A Xinjiang deity with a history as old as China itself lives on in a small Beijing festival
Today is the third day of the third month of the lunar year, which means it’s the feast day of an ancient Chinese deity whose star may have waned in the recent millennium, but is seeing her legacy revived at the annual “Saturn Peach Temple” fairs across the country.Beijing’s version of the festival has been held from the first to the third day of the third lunar month each year since 2007 at the Beijing City Wall Relics Park, around the corner from the former site of the Saturn Peach Temple (蟠桃宫), also known as Taiping Temple (太平宫). Until it was torn down in 1987 to build the Dongbianmen viaduct, the temple was the worshiping place of the Queen Mother of the West (西王母). It was initially built during the Ming dynasty, rebuilt in 1662, and held annual temple fairs until the Republic of China era around the festival of its patron goddess.
Unlike other well-known Chinese deities such as the Guanyin bodhisattva or the Three Loyal Kings, which are borrowed from (respectively) Buddhism and real-life figures from Chinese history, the Queen Mother of the West appears to be an entirely indigenous Chinese folk invention and is one of the earliest divine beings of the Chinese civilization—mentions of her can be found on the oracle bone inscriptions of the Shang dynasty (1600-1046 BCE), making her about as old as China’s recorded history itself. As her name indicates, she was believed to live in the western lands, identified as “Mount Kunlun” in The Classic of Mountains and Seas (the present-day Kunlun Mountains in Xinjiang is named after her abode). It’s said that she grew peaches that bore fruit every 3,000 years and would serve them to her visitors, which made them immortal.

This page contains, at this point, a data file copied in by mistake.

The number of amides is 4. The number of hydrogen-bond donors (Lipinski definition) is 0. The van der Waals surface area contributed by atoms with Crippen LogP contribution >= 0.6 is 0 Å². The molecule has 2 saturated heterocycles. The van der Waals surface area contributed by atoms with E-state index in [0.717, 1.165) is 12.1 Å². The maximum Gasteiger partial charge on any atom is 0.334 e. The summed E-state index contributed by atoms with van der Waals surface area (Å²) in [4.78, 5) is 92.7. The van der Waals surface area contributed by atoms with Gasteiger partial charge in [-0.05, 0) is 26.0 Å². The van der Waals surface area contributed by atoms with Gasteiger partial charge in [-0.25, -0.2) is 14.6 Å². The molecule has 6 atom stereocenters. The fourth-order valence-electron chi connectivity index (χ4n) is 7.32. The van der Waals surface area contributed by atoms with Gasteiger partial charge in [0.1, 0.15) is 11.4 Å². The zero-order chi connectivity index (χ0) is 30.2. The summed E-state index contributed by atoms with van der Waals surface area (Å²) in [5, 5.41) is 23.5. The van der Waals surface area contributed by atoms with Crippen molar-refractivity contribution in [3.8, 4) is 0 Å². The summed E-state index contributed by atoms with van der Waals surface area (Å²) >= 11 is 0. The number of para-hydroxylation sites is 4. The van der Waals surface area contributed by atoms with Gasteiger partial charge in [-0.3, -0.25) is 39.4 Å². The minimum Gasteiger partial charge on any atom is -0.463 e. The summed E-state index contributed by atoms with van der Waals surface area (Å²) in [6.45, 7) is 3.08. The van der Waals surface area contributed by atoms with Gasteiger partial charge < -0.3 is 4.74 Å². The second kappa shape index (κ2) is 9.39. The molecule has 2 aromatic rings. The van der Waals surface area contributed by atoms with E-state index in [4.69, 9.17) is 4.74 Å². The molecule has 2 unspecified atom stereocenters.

The Queen Mother of the West was later incorporated into the Daoist pantheon and appeared in numerous poems and other works of literature, most famously The Journey to the West, from the Tang dynasty onward. She was supposed to be the patron of all women, being surrounded by a court comprising many other powerful goddesses at her palace. Her temple fairs during the Qing dynasty, depicted in these old photos below, were not only occasions for revelry and handicrafts-display, but a time when many women would would to the temple to pray for children. They would purchase painted clay figurines called “tying-up dolls” (拴娃娃) as offerings to the Queen Mother.
Today, only a plaque commemorates the temple’s former location on the south side of Dongbianmen bridge, across from the (thankfully still standing) Southeast Corner Tower of the old city wall. Though traditional handicrafts, performances, and other typical fair activities (like food and games) are still offered at the revived temple fairs, it’s the neighborhood dama who have worked hard all year to prepare dance performances who appear to be the main women honored at the festival these days.
The fair is held in conjunction with the Beijing City Wall Relics Park Plum Blossom Festival, which continues through the weekend.
Cover image from bbs.qianlong.com; other images by Hatty Liu.